Budapest is divided into two sections that are separated by the famed Danube river. Not surprisingly they are named Buda and Pest and were once completely separate towns under different rule. The seat of the current Hungarian government, the Országház, was completed in 1904 and built to showcase the grandeur of the then very powerful Austro-Hungarian empire.
The Budapest Parliament building rests on the flat Pest side, but the best views are found across the Danube on the hilly Buda side. The picturesque Castle Hill
, where the old Royal Palace sits, provides a dramatic birds eye view of parliament, Margaret island and the entire Pest side.
The Hungarian parliament building is the 3rd largest in the world, and 2nd largest in Europe, behind only Nicolae Ceausescu’s maniacal Palace of Parliament in Bucharest, Romania. The former Romanian dictator was put to death via firing squad in 1989 for that one. 1989 was the same year the “The People’s House,” as Ceausescu called it, was completed at the expense of his starving people, and communism in Romania subsequently fell. Communism in Hungary also fell in 1989, as it did in most of Eastern Europe.
The Hungarian Parliament is open to the public for viewing via a 50 minute guided tour. Admission is free for European Union citizens, for non- EU citizens the cost is 2520 Hungarian Forints (€8.60, $11.50 US). Be sure to order tickets ahead or arrive early in the morning. For further details, check out their website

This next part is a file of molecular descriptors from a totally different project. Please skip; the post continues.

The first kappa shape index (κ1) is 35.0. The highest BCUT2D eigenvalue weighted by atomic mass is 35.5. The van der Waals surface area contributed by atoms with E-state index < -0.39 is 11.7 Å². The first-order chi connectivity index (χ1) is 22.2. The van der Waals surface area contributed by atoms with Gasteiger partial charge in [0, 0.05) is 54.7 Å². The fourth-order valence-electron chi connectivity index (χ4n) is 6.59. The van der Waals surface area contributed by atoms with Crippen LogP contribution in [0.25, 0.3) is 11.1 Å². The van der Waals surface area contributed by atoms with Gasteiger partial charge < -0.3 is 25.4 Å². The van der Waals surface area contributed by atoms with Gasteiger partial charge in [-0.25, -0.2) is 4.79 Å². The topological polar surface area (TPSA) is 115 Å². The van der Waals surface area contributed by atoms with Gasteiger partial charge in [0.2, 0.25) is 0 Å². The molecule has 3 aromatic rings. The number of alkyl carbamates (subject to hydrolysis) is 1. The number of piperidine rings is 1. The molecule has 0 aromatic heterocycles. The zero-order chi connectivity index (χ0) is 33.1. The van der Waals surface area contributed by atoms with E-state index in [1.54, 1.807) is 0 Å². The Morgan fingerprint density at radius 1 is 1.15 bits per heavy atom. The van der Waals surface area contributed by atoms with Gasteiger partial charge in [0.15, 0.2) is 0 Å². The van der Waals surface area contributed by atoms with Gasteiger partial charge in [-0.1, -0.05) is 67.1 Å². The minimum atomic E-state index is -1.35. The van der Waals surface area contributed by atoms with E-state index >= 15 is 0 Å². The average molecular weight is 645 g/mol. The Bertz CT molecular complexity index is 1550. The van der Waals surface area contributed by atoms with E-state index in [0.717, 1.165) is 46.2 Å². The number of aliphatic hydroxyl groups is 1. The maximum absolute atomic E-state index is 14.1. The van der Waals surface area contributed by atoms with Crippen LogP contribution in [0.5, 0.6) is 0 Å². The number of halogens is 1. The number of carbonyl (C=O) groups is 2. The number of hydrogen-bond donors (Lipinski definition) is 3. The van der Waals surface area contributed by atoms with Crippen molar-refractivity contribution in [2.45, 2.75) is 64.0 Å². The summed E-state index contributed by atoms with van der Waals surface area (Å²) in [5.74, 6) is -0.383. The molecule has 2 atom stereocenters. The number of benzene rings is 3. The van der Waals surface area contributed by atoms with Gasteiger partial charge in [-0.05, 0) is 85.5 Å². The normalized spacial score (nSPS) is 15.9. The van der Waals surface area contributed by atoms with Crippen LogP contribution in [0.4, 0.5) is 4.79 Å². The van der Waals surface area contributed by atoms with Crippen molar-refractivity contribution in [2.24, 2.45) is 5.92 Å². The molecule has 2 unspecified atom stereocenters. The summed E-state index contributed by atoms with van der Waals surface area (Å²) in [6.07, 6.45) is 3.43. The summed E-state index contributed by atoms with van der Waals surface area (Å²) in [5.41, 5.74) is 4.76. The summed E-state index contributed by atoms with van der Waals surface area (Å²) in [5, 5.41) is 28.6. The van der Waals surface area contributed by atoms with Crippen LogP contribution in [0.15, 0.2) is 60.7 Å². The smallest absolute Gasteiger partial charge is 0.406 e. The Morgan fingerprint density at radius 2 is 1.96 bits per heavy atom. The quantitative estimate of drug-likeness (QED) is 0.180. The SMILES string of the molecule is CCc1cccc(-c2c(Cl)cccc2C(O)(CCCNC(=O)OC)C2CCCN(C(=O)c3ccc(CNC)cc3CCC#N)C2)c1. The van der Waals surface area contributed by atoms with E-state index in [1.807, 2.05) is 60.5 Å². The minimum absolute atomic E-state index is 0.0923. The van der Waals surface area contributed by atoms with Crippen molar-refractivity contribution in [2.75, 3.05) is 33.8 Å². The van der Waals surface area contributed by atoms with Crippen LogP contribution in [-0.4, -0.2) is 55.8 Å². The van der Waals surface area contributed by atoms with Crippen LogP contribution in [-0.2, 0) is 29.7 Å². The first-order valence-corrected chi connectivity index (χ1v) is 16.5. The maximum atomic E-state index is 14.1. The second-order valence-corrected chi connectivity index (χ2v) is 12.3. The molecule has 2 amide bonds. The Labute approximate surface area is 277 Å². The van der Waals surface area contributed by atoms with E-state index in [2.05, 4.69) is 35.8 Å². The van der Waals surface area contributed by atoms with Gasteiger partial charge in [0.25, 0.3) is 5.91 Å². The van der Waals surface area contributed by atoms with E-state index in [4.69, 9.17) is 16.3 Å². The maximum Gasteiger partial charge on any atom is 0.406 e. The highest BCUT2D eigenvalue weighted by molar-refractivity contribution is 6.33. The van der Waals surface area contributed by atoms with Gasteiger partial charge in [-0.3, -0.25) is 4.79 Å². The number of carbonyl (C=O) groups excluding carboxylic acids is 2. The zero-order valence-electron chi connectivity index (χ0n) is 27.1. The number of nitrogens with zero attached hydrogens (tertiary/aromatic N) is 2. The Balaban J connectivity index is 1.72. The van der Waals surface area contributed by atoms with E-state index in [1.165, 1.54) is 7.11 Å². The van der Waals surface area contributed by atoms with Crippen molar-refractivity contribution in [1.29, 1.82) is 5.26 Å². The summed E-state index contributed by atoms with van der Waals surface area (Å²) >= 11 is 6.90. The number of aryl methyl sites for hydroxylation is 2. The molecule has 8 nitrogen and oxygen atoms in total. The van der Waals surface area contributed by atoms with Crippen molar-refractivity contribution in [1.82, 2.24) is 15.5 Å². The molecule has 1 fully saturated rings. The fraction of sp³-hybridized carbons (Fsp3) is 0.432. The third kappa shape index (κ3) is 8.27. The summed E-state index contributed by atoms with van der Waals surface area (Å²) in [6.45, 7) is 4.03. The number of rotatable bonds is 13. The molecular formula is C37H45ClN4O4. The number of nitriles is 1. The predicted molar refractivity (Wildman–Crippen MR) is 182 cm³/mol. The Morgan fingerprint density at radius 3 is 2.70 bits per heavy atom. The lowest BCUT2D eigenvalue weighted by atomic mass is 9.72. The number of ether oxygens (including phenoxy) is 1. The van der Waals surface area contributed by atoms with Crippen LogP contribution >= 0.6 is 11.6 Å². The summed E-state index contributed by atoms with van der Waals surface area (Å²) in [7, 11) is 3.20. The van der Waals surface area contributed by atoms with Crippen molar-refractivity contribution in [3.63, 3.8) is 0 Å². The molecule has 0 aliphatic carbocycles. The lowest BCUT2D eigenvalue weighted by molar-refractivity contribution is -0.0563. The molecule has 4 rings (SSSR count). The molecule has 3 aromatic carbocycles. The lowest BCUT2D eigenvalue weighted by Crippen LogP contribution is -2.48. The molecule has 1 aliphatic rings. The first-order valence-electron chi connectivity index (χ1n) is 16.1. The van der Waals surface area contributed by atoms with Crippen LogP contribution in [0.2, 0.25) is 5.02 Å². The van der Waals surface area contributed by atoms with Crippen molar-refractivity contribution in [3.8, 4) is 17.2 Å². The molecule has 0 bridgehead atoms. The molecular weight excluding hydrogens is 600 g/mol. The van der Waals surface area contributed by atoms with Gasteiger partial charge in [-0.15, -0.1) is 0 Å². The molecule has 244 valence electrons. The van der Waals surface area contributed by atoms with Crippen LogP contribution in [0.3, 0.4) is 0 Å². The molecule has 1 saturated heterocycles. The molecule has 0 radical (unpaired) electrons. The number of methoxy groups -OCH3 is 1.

, with information in English.
Budapest is a phenomenal city to visit for its architecture, nightlife, mineral baths and food. To learn a little about Budapest’s famed therapeutic baths, check out this post
. For a few restaurant recommendations, and pictures of Hungarian food, read our advice for dining in Budapest
. It’s great that all the wonderful things Budapest has to offer can be found for prices well below what you’ll pay for the equivalent in most Western European countries.
To learn more about the parliament building or Hungarian government, read this post on visitbudapest.travel.
It contains some really interesting info, like how Hungary’s Crown Jewels were moved to Fort Knox in the USA right before Soviet occupation, following World War II. The Hungarians got their jewels back in 1978, under Jimmy Carter’s administration. No wonder American republicans hate that guy 😉
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